weed autopsy
weed autopsy

Can Cannabis Be Detected in an Autopsy?

Can marijuana in your bloodstream or organ be detected in a post mortem medical exam?

Posted by:
Lemon Knowles on Friday Apr 23, 2021

Can Marijuana Be Detected in an Autopsy?

marijuana in autopsy report

The above question might not be what the average cannabis user wants to be thinking about, but for some reason we are interested and you will be too once we delve in together. An autopsy only comes to play when a person is officially declared dead. It is usually done by a physician, an EMT, or a police medical examiner. An autopsy is a key step that is heavily utilized in the forensic and medical world to determine a wide range of things including any factor that might have played a role in the death of an individual. An autopsy screens for a wide range of substances, but in this article we'll narrow the focus to marijuana. Is it possible for marijuana to be detected during an autopsy? Read on to find out!

What is done in an autopsy?
It must first be stated that not all dead persons have autopsies after they are declared dead. This is because autopsies are largely done to ascertain the exact cause of death. It is also done to observe the effect of diseases on the body as it leads to death. During an autopsy, experts first determine how long a person has been dead which is known as post-mortem interval. There are different methods that can be used to achieve this which include rigor mortis, insect activity, and a stage of decomposition. The next step is for a pathologist to determine the cause of death by an autopsy which can include removal and examination of organs for signs of cause of death and examination of skin and muscles for physical injury. There are times when there is a need for microscopic examination of cells and tissues and after completion of the entire process, the body is sewn back.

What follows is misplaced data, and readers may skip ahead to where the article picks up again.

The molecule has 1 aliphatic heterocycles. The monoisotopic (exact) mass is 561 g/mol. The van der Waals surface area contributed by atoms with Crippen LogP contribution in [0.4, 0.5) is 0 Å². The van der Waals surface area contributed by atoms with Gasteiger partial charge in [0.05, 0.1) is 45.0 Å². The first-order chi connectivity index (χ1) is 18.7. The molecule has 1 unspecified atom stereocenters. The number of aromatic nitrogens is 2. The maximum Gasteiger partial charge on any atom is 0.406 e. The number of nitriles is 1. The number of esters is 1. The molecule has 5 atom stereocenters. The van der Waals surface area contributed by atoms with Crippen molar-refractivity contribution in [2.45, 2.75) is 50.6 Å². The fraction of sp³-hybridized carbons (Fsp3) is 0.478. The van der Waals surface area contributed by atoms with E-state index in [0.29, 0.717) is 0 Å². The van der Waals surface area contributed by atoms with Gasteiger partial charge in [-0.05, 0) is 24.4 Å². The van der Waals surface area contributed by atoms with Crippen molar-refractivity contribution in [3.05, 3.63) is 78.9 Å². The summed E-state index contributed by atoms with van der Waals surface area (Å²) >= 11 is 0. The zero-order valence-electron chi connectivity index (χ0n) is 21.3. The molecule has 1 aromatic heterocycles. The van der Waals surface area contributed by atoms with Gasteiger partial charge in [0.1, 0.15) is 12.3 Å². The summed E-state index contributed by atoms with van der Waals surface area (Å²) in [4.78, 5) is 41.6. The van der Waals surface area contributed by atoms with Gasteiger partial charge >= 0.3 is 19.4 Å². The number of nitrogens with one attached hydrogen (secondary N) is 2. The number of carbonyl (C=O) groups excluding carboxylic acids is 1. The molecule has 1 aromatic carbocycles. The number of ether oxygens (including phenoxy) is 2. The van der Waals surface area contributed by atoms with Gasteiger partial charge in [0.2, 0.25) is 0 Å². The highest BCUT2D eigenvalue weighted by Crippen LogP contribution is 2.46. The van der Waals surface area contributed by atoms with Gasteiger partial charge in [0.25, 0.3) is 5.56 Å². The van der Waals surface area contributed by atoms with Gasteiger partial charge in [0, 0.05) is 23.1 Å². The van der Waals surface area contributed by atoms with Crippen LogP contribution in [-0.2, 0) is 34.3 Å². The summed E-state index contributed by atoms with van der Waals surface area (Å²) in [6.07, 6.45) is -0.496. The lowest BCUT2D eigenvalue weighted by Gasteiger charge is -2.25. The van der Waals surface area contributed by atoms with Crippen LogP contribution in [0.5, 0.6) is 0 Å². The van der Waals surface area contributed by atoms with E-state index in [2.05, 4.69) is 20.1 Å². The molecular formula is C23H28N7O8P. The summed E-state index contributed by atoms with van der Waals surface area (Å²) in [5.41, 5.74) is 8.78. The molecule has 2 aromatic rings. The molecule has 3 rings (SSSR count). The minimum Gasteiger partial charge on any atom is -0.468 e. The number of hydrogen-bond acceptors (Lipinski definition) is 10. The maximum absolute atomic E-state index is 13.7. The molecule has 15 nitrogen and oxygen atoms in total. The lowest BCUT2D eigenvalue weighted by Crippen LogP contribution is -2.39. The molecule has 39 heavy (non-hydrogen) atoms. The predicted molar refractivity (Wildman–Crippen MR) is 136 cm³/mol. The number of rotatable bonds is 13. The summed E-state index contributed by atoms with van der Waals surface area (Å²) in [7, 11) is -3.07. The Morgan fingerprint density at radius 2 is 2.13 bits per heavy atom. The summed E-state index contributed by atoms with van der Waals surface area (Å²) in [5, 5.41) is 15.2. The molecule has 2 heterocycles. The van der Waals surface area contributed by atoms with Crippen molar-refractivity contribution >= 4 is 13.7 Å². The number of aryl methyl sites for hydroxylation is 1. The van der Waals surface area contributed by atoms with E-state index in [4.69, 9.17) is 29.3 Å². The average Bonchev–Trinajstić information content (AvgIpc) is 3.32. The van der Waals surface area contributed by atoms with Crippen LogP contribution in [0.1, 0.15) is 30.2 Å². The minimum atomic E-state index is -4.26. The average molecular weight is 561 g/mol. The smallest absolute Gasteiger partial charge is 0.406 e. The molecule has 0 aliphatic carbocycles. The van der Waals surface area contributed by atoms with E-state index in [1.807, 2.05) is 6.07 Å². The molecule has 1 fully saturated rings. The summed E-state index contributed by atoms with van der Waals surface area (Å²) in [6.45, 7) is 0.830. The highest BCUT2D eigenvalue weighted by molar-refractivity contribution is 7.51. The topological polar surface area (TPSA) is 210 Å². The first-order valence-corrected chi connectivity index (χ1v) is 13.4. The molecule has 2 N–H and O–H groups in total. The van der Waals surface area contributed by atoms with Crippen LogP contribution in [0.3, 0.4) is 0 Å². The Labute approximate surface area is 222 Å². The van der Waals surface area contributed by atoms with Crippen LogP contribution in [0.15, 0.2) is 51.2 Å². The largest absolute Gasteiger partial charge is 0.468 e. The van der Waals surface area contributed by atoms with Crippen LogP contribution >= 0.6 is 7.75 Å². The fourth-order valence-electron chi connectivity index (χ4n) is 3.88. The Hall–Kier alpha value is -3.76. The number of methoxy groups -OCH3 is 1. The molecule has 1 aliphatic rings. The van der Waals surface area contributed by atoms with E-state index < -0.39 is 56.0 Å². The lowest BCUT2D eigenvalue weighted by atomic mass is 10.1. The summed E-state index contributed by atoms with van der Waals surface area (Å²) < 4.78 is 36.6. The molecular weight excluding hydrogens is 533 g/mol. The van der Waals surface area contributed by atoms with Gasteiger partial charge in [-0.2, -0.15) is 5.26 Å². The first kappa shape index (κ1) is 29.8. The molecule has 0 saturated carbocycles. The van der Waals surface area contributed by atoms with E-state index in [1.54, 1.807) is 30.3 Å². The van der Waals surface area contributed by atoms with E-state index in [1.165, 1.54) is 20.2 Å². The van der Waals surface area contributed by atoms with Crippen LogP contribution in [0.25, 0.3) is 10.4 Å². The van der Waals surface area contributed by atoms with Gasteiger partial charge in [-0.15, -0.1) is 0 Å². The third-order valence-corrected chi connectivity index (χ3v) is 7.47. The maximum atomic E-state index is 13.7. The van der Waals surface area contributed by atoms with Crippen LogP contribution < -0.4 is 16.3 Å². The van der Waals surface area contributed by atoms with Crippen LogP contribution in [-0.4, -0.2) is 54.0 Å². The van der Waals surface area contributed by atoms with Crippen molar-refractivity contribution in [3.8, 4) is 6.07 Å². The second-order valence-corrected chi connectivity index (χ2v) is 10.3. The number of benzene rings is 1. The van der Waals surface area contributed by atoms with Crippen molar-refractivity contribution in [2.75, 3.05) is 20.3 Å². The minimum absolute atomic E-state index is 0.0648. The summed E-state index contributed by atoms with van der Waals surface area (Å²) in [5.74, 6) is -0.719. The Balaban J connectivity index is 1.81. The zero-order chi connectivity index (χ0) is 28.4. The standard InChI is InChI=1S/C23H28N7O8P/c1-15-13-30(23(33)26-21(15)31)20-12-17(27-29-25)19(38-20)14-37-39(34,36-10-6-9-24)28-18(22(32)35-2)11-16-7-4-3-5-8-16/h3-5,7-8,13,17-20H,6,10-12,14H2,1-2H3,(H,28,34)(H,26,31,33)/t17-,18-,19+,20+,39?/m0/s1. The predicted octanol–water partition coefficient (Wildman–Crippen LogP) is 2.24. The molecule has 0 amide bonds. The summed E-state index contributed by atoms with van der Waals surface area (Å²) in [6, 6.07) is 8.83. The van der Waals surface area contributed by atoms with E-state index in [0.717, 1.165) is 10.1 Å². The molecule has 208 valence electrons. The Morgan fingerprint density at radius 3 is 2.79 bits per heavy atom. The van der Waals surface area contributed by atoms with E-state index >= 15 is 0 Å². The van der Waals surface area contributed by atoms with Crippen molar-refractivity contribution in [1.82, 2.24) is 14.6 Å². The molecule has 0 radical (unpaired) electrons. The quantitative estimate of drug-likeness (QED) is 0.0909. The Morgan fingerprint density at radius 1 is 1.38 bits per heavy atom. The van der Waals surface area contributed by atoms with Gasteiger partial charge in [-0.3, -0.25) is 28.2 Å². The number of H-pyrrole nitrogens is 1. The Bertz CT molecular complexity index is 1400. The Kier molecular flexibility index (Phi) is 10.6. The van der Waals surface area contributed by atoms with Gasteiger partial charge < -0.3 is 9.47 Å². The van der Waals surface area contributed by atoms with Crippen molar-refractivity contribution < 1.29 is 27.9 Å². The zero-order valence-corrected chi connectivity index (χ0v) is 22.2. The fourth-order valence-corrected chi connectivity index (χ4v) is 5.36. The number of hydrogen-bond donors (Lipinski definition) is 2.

Cannabis testing

A recent study on cannabinoids post-mortem has shown that most toxicological reports do not usually include cannabis screening.  However, there are scenarios when this is not the case. An example is the case of the death of a driver where the possibility of the presence of cannabis is suspected as the cause of the accident. Unfortunately, it is still hard for a post-mortem THC test to determine the accurate intoxication level.

One major factor that affects this test is decomposition. It is hard to use a high level of THC to justify intoxication because when decomposition starts, the level of THC rises. Physiology is also another factor that affects the ability to use THC level for the test of intoxication post-mortem. The major reason is that each person has different variations which play a role in their physical and mental state of being. This makes it worrisome for medical examiners to fully establish cause especially when legal issues are involved.

Another limiting factor to the request for cannabis tests during post-mortem tests is a general agreement within the medical community that marijuana doesn’t kill. The issue of cannabinoids also makes this more unclear because cannabinoids do not distribute in biological systems in a well-defined manner. This culminates into reasons why cannabis testing is not readily inquired during post-mortem tests.